I Don't Care Who Wins
You probably do, and I respect that. And you probably think I should, but I don't.
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Two new polls out yesterday from ABC News and NBC News show major red flags for President Joe Biden. Historic lows in approval rating, massive numbers of Democrats saying he’s too old and want a new candidate, and a Trump +10 figure in the ABC poll that has the corporate media scrambling to excuse the result as an irrelevant outlier. Of course, the GOP frontrunner, Donald Trump — while improving — is still facing strong unfavorables too.
Will Biden be impeached… and could he be pushed out by his own party ahead of the convention? Will Trump be found guilty in one of his four trials before the convention and potentially force the GOP to consider a last-minute swap? This, as there’s a viable Green Party candidate in Cornel West, rumblings Robert F. Kennedy, Jr. could change course and run on the Libertarian ticket, and the looming potential of a No Labels candidate emerging as well.
It’s not hyperbole to suggest 2024 will be the craziest presidential election cycle of all time.
And while I cover the political drama as it relates to the media and culture — all the twists and turns — here at Fourth Watch through writing and yapping, I want to say something before we get too far into the thick of the election season: I don’t care who wins.
Journalists have historically attempted to retain a level of objectivity and detachment from the political process. Having previously voted for both Republicans and Democrats for president, when I worked at CNN during the 2012 election cycle, going to all the network’s debates and in the mix for every primary election night and convention, I felt too close to the process to cast a vote that year. I have no doubt most in that CNN newsroom wanted Obama to beat Romney, but nearly all my conversations about what might happen conveyed a healthy indifference if not outright cynicism about the process.
It’s not that I don’t have political preferences — and I can see how certain outcomes will be better, not just for me but for the country. But as I’ll lay out below, there are four specific reasons why I don’t “care” — why I won’t get emotionally invested in the outcome.
I get most people are not like this. I understand that you probably care very much who wins, and I respect that point of view. I can feel the people who are saying “sure, you may feel this way generally, but this time is different — there’s too much at stake.” I also can see how there’s an inherent privilege in not caring (although for me that privilege is what we as Americans should feel, not me personally).
As I see it, there are four types of “care”-ers in 2024. There are the conservatives who want DeSantis or another GOP nominee because of principles (and the best chance to beat the Dems). There are the Trump faithful who believe he is the only candidate who can finish the job he started. (And these two groups are currently at odds in a vicious battle playing out online during the GOP primary process.)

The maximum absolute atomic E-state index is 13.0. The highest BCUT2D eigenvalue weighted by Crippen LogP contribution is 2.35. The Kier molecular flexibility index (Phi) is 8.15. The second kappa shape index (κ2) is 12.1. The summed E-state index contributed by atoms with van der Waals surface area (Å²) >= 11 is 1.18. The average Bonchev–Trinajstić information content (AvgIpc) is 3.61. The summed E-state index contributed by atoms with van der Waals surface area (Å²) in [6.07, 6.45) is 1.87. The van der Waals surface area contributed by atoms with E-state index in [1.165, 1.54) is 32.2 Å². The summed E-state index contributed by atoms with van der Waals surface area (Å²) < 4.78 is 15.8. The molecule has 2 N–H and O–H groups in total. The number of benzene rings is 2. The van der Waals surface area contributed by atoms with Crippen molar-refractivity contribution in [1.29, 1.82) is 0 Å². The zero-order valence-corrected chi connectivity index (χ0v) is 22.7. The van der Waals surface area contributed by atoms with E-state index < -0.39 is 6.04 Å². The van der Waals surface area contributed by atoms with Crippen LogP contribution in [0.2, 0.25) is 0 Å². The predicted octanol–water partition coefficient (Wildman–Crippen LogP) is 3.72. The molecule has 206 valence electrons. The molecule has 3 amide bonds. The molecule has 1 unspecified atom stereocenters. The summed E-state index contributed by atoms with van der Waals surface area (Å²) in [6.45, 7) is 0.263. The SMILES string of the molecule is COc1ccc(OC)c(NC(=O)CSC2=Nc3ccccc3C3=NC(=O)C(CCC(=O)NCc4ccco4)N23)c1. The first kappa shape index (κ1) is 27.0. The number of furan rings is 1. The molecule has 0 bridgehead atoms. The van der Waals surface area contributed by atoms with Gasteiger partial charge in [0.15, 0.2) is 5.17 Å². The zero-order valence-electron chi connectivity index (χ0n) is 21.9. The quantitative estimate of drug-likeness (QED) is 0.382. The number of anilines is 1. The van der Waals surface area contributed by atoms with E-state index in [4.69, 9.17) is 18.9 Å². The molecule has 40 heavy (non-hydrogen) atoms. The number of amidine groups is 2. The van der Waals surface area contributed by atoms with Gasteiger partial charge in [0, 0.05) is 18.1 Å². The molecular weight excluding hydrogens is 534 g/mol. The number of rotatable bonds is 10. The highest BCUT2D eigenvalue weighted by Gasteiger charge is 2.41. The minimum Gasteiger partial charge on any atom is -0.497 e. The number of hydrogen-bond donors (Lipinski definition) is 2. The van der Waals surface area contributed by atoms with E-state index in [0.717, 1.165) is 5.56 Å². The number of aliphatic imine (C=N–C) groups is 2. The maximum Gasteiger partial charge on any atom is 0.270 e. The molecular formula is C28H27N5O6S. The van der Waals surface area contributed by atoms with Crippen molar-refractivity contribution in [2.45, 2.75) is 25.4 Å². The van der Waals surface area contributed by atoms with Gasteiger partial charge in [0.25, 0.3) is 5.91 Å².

There are the mainstream Democrats who want any nominee to beat the GOP (they’ll take Biden but they’d be happy to take someone else as long as stop Trump and the GOP). And there are the general disruptors who want major change and probably drift toward Vivek, or RFK Jr, or maybe Trump.
I know people personally who fit into all those camps, and I can empathize with their stances. For me, I would “care” if I felt there was a candidate who could unite the country. If there was someone who could lower the temperature, getting the corporate press back focused on what actually mattered — I’d care about that person’s candidacy. But in practice, it’s impossible. Trust in institutions is at record lows, and no single candidate is going to change that. So I don’t care. But I have specific reasons why:
I trust the people
The overriding reason I don’t care who wins is because I trust the people of this country vastly more than I trust any single politician of any party. My daily interactions with real people IRL are so divorced from the divisiveness and nonsense on the platform formerly known as Twitter, and give me great hope that when shit hits the fan, no matter what it is, we can rely on each other and we’ll be fine. In nearly every major story over the past few years, from the COVID pandemic to natural disasters, people helping each other has been a far more successful formula for actual progress than relying on the government. We’re a resilient bunch, and we can take what comes our way.
I can feel the pendulum swinging
The erosion of trust in our institutions, from the federal government to the Acela Media, tracks directly with a general vibe shift that’s happening in our culture and communities. Despite what those in power would like you to say, or think, or do, people are resisting. And not just one particular party. You look at certain issues, like the trans athlete debate, and find that there is bipartisan support that directly conflicts with the messaging we’re being fed from those in power. That means it doesn’t matter who’s in the White House. Americans are smart, and the cultural pendulum is swinging back toward sanity and rationality despite the supposed elite’s best efforts to keep us divided. It’s inevitable.
I don’t buy the hype